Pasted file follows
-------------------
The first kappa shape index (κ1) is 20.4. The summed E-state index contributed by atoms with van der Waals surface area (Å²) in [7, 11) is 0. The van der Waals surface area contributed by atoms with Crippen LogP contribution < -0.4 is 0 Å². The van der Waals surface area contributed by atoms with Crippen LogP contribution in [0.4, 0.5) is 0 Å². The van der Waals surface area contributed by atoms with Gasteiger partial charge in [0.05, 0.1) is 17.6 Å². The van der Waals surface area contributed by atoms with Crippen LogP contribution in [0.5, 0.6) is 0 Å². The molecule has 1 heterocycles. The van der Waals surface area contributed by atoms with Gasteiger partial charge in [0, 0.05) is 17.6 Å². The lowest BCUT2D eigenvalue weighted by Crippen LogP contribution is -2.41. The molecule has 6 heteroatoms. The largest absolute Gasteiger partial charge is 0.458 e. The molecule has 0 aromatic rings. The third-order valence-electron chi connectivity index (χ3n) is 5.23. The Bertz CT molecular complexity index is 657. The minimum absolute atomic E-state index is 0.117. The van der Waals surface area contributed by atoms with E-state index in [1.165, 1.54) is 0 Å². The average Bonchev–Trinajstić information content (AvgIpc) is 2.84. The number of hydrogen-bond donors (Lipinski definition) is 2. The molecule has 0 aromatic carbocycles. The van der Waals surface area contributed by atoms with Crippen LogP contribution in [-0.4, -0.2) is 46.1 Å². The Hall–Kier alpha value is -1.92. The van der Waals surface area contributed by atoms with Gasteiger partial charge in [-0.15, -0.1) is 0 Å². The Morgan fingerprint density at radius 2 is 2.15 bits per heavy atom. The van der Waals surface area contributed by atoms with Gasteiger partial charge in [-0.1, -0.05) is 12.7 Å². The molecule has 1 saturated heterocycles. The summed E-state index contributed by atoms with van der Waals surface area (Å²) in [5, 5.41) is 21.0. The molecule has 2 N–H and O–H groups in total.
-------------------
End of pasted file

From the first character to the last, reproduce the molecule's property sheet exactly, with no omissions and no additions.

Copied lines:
The first kappa shape index (κ1) is 20.4. The summed E-state index contributed by atoms with van der Waals surface area (Å²) in [7, 11) is 0. The van der Waals surface area contributed by atoms with Crippen LogP contribution < -0.4 is 0 Å². The van der Waals surface area contributed by atoms with Crippen LogP contribution in [0.4, 0.5) is 0 Å². The van der Waals surface area contributed by atoms with Gasteiger partial charge in [0.05, 0.1) is 17.6 Å². The van der Waals surface area contributed by atoms with Crippen LogP contribution in [0.5, 0.6) is 0 Å². The molecule has 1 heterocycles. The van der Waals surface area contributed by atoms with Gasteiger partial charge in [0, 0.05) is 17.6 Å². The lowest BCUT2D eigenvalue weighted by Crippen LogP contribution is -2.41. The molecule has 6 heteroatoms. The largest absolute Gasteiger partial charge is 0.458 e. The molecule has 0 aromatic rings. The third-order valence-electron chi connectivity index (χ3n) is 5.23. The Bertz CT molecular complexity index is 657. The minimum absolute atomic E-state index is 0.117. The van der Waals surface area contributed by atoms with E-state index in [1.165, 1.54) is 0 Å². The average Bonchev–Trinajstić information content (AvgIpc) is 2.84. The number of hydrogen-bond donors (Lipinski definition) is 2. The molecule has 0 aromatic carbocycles. The van der Waals surface area contributed by atoms with Crippen LogP contribution in [-0.4, -0.2) is 46.1 Å². The Hall–Kier alpha value is -1.92. The van der Waals surface area contributed by atoms with Gasteiger partial charge in [-0.15, -0.1) is 0 Å². The Morgan fingerprint density at radius 2 is 2.15 bits per heavy atom. The van der Waals surface area contributed by atoms with Gasteiger partial charge in [-0.1, -0.05) is 12.7 Å². The molecule has 1 saturated heterocycles. The summed E-state index contributed by atoms with van der Waals surface area (Å²) in [5, 5.41) is 21.0. The molecule has 2 N–H and O–H groups in total.